Malaysia not safe for Indonesian migrant workers
Malaysia hosts approximately two million migrant workers from Indonesia who work mostly as domestic workers and laborers in the agricultural sector. A large numbers of these workers face problems because they are undocumented. Rights activist Irene Fernandez, the executive director of Tenaganita has been working to provide legal assistance to Indonesian illegal migrant workers. The Jakarta Post’s Ridwan Max Sijabat spoke with her at her office in Kuala Lumpur about their plight.
Question: What is your comment on the recent shooting deaths of three Indonesian migrant workers in Negeri Sembilan?
Answer: The Malaysian police have no authority to shoot them, even if they are criminal suspects. The police should have arrested and brought them to justice if they were caught red-handed committing crimes. Based on the report that we received, the three workers were not criminals or fugitives and they were not caught committing any crimes. The case must be investigated to prove the allegations that they were victims of human trafficking for human organs.
How should the case be investigated?
The investigation should be carried out independently with peer supporters from the two countries and the police must not take part in the investigation because they were involved in the incident. The independent investigation is needed to bring perpetrators to justice, to prove the allegations, to show migrant workers’ vulnerabilities and reveal the rampant corruption and collusion between employers and law enforcers and their impunity.
What do you think of the alleged organ trade?
The results of the forensic examination by the Indonesian police saying that certain organs have been removed from the bodies are preliminary evidence that they may be victims of human trafficking and therefore an independent investigation should be carried out. Labor and child trafficking as well as trade of babies has been rampant in the country over the past three years. In Serawak, women migrant workers who were victims of human trafficking were raped and forced to give birth and many Singaporean people have bought newborns from local syndicates at the price of US$24,000 per baby.
Do you find Malaysia is safe for Indonesian migrant workers?
Malaysia has no legal framework nor a particular law to protect workers. Even worse, the Malaysian government has upheld discrimination against housemaids and plantation workers, both of whom are excluded from the newly-issued regulation on minimum wages. Migrant workers have been objects of exploitation, physical abuse, violence and rape in line with the emergence of care giving industries and the privatization of health care, which are part of the neo-liberal capitalism which has damaged Malaysia’s economic system and raised inequalities among migrant workers, mostly women.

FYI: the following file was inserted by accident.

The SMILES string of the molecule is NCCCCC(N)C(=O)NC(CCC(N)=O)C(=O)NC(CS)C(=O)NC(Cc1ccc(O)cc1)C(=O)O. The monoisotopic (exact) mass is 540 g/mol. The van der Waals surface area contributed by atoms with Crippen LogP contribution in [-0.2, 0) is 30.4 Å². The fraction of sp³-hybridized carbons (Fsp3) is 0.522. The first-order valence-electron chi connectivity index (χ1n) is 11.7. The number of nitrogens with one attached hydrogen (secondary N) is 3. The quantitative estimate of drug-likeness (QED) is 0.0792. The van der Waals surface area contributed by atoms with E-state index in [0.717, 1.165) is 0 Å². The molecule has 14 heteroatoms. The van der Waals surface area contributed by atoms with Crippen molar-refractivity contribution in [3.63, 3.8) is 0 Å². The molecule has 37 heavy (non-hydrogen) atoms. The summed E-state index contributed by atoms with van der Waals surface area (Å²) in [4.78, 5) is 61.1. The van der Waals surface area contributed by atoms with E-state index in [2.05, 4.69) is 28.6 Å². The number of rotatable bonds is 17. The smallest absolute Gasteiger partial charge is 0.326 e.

Malaysian employers who withhold their maids’ passports feel free to do what they want to their workers because they have bought them [maids] and they have their impunity because they have paid the police and bought court verdicts when workers sued against them. Too many migrant workers have become undocumented and developed troubles with authorities since their passports are withheld by their employers or sponsors. The Indonesian government should not resume sending workers to Malaysia until the government and employers change their mind-sets and make a particular law to protect them and their rights.
What do you mean by employers’ impunity?
Many employers have breached the harsh immigration law in employing undocumented workers, but they were not punished because they paid the police and immigration officers in a collusion to lay charges on workers.
In 2011, we recorded more than 1,500 cases befalling undocumented workers and 500 cases on employers’ violations of the immigration law. Most undocumented workers were deported after serving their jail sentence while most employers were cleared of charges.
What is your comment on the Malaysian government’s 6P program?
P is an acronym for Penipuan [cheating] and not for pendaftaran [registration], pemutihan [legalization], pengusiran [deportation], Pemantauan [monitoring], Penguatkuasaan [rehabilitation] and pengampunan [amnesty], because 1,000 of 1,300 workers arrested in the January-April 2012 crackdown have remained undocumented although they have paid between 2,000 and 4,000 Malaysian ringgits. Of the 1,000 workers who remained undocumented and victimized in the 6P program, 400 are Indonesians. We have already filed a legal complaint to the Royal Police against a local businessman who is allegedly involved in the fraud, cheating and trafficking cases in connection with the implementation of the biometric system in implementing the
What do you think of the labor agreement Indonesia and Malaysia revised recently?
Indonesian migrant workers, especially domestic helpers and gardeners, will continue developing troubles with their employers and authorities because the revised agreement does not identify their rights, the labor permit is still held by employers not by the government, the minimum wages are not set for new workers and monthly wages are paid monthly to workers. I appreciate the Indonesian government’s policy not to resume the sending of workers until the bilateral agreement spells out workers’ rights and the recruitment system is revised to put workers and their employers in an equal position.